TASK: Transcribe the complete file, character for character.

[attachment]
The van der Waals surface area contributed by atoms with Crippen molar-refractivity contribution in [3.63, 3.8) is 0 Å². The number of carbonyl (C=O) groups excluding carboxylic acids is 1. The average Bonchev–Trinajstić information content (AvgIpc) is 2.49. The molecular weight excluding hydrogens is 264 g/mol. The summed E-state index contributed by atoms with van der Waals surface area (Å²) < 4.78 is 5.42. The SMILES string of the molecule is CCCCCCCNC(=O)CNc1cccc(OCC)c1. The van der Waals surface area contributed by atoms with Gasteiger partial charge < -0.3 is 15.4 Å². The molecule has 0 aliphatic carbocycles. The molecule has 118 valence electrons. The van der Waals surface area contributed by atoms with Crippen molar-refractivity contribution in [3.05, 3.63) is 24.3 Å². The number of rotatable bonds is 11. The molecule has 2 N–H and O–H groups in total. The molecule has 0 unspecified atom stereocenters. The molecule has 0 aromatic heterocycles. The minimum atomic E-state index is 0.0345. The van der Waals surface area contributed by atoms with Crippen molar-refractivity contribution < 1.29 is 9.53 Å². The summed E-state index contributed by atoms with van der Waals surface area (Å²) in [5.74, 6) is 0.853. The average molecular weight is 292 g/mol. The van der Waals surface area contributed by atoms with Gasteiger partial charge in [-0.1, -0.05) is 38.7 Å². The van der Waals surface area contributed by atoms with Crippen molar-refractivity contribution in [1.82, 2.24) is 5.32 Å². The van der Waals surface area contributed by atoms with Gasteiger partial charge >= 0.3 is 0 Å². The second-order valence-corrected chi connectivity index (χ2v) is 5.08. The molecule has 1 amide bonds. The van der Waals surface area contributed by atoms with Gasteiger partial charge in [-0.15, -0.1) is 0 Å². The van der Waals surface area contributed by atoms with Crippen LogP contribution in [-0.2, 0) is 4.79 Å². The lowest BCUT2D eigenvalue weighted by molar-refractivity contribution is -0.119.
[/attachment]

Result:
The van der Waals surface area contributed by atoms with Crippen molar-refractivity contribution in [3.63, 3.8) is 0 Å². The number of carbonyl (C=O) groups excluding carboxylic acids is 1. The average Bonchev–Trinajstić information content (AvgIpc) is 2.49. The molecular weight excluding hydrogens is 264 g/mol. The summed E-state index contributed by atoms with van der Waals surface area (Å²) < 4.78 is 5.42. The SMILES string of the molecule is CCCCCCCNC(=O)CNc1cccc(OCC)c1. The van der Waals surface area contributed by atoms with Gasteiger partial charge < -0.3 is 15.4 Å². The molecule has 0 aliphatic carbocycles. The molecule has 118 valence electrons. The van der Waals surface area contributed by atoms with Crippen molar-refractivity contribution in [3.05, 3.63) is 24.3 Å². The number of rotatable bonds is 11. The molecule has 2 N–H and O–H groups in total. The molecule has 0 unspecified atom stereocenters. The molecule has 0 aromatic heterocycles. The minimum atomic E-state index is 0.0345. The van der Waals surface area contributed by atoms with Crippen molar-refractivity contribution < 1.29 is 9.53 Å². The summed E-state index contributed by atoms with van der Waals surface area (Å²) in [5.74, 6) is 0.853. The average molecular weight is 292 g/mol. The van der Waals surface area contributed by atoms with Gasteiger partial charge in [-0.1, -0.05) is 38.7 Å². The van der Waals surface area contributed by atoms with Crippen molar-refractivity contribution in [1.82, 2.24) is 5.32 Å². The van der Waals surface area contributed by atoms with Gasteiger partial charge >= 0.3 is 0 Å². The second-order valence-corrected chi connectivity index (χ2v) is 5.08. The molecule has 1 amide bonds. The van der Waals surface area contributed by atoms with Gasteiger partial charge in [-0.15, -0.1) is 0 Å². The van der Waals surface area contributed by atoms with Crippen LogP contribution in [-0.2, 0) is 4.79 Å². The lowest BCUT2D eigenvalue weighted by molar-refractivity contribution is -0.119.